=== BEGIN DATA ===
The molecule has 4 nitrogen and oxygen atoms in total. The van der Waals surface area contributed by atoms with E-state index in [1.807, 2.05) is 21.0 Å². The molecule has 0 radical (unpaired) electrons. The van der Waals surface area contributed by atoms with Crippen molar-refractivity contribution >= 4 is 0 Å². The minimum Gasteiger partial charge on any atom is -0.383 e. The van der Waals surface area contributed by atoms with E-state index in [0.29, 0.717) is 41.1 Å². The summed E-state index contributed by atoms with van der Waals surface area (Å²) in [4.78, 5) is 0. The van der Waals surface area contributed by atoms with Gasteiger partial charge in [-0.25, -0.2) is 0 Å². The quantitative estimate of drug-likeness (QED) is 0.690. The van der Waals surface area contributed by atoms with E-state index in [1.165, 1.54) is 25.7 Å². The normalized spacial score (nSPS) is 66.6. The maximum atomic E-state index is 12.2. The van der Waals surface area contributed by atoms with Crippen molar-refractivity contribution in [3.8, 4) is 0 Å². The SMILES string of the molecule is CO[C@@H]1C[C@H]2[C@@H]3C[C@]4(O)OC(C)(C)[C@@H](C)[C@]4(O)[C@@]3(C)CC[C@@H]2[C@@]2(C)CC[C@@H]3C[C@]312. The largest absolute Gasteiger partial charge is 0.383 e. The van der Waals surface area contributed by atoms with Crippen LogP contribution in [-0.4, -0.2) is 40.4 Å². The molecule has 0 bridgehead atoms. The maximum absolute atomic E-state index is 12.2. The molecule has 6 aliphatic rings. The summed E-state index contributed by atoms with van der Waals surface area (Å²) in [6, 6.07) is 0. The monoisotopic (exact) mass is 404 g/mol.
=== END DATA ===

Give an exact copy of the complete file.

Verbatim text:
The molecule has 4 nitrogen and oxygen atoms in total. The van der Waals surface area contributed by atoms with E-state index in [1.807, 2.05) is 21.0 Å². The molecule has 0 radical (unpaired) electrons. The van der Waals surface area contributed by atoms with Crippen molar-refractivity contribution >= 4 is 0 Å². The minimum Gasteiger partial charge on any atom is -0.383 e. The van der Waals surface area contributed by atoms with E-state index in [0.29, 0.717) is 41.1 Å². The summed E-state index contributed by atoms with van der Waals surface area (Å²) in [4.78, 5) is 0. The van der Waals surface area contributed by atoms with Gasteiger partial charge in [-0.25, -0.2) is 0 Å². The quantitative estimate of drug-likeness (QED) is 0.690. The van der Waals surface area contributed by atoms with E-state index in [1.165, 1.54) is 25.7 Å². The normalized spacial score (nSPS) is 66.6. The maximum atomic E-state index is 12.2. The van der Waals surface area contributed by atoms with Crippen molar-refractivity contribution in [3.8, 4) is 0 Å². The SMILES string of the molecule is CO[C@@H]1C[C@H]2[C@@H]3C[C@]4(O)OC(C)(C)[C@@H](C)[C@]4(O)[C@@]3(C)CC[C@@H]2[C@@]2(C)CC[C@@H]3C[C@]312. The largest absolute Gasteiger partial charge is 0.383 e. The van der Waals surface area contributed by atoms with Crippen LogP contribution in [-0.4, -0.2) is 40.4 Å². The molecule has 0 bridgehead atoms. The maximum absolute atomic E-state index is 12.2. The molecule has 6 aliphatic rings. The summed E-state index contributed by atoms with van der Waals surface area (Å²) in [6, 6.07) is 0. The monoisotopic (exact) mass is 404 g/mol.